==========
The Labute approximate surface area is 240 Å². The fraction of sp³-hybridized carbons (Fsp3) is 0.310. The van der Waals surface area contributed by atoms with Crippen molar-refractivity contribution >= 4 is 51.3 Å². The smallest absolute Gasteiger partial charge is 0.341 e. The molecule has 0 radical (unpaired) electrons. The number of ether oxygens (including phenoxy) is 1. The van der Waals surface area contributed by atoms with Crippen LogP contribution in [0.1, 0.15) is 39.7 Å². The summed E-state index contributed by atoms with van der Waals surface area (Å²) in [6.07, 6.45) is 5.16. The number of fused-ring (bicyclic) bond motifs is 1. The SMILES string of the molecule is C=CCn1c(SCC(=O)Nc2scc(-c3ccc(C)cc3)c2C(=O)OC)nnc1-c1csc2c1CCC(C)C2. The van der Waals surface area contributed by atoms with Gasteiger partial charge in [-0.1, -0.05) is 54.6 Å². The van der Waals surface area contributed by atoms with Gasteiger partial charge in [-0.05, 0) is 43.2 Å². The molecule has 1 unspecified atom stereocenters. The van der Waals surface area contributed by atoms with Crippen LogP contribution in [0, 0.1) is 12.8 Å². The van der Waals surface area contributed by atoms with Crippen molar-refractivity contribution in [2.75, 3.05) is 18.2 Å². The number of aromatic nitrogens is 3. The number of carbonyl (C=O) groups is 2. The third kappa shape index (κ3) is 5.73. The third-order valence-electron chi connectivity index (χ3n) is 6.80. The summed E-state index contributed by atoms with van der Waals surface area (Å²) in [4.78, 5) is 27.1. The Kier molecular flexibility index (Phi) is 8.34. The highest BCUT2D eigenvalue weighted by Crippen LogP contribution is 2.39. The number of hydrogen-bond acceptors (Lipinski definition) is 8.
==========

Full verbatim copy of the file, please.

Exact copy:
The Labute approximate surface area is 240 Å². The fraction of sp³-hybridized carbons (Fsp3) is 0.310. The van der Waals surface area contributed by atoms with Crippen molar-refractivity contribution >= 4 is 51.3 Å². The smallest absolute Gasteiger partial charge is 0.341 e. The molecule has 0 radical (unpaired) electrons. The number of ether oxygens (including phenoxy) is 1. The van der Waals surface area contributed by atoms with Crippen LogP contribution in [0.1, 0.15) is 39.7 Å². The summed E-state index contributed by atoms with van der Waals surface area (Å²) in [6.07, 6.45) is 5.16. The number of fused-ring (bicyclic) bond motifs is 1. The SMILES string of the molecule is C=CCn1c(SCC(=O)Nc2scc(-c3ccc(C)cc3)c2C(=O)OC)nnc1-c1csc2c1CCC(C)C2. The van der Waals surface area contributed by atoms with Gasteiger partial charge in [-0.1, -0.05) is 54.6 Å². The van der Waals surface area contributed by atoms with Gasteiger partial charge in [-0.05, 0) is 43.2 Å². The molecule has 1 unspecified atom stereocenters. The van der Waals surface area contributed by atoms with Crippen LogP contribution in [0, 0.1) is 12.8 Å². The van der Waals surface area contributed by atoms with Crippen molar-refractivity contribution in [2.75, 3.05) is 18.2 Å². The number of aromatic nitrogens is 3. The number of carbonyl (C=O) groups is 2. The third kappa shape index (κ3) is 5.73. The third-order valence-electron chi connectivity index (χ3n) is 6.80. The summed E-state index contributed by atoms with van der Waals surface area (Å²) in [4.78, 5) is 27.1. The Kier molecular flexibility index (Phi) is 8.34. The highest BCUT2D eigenvalue weighted by Crippen LogP contribution is 2.39. The number of hydrogen-bond acceptors (Lipinski definition) is 8.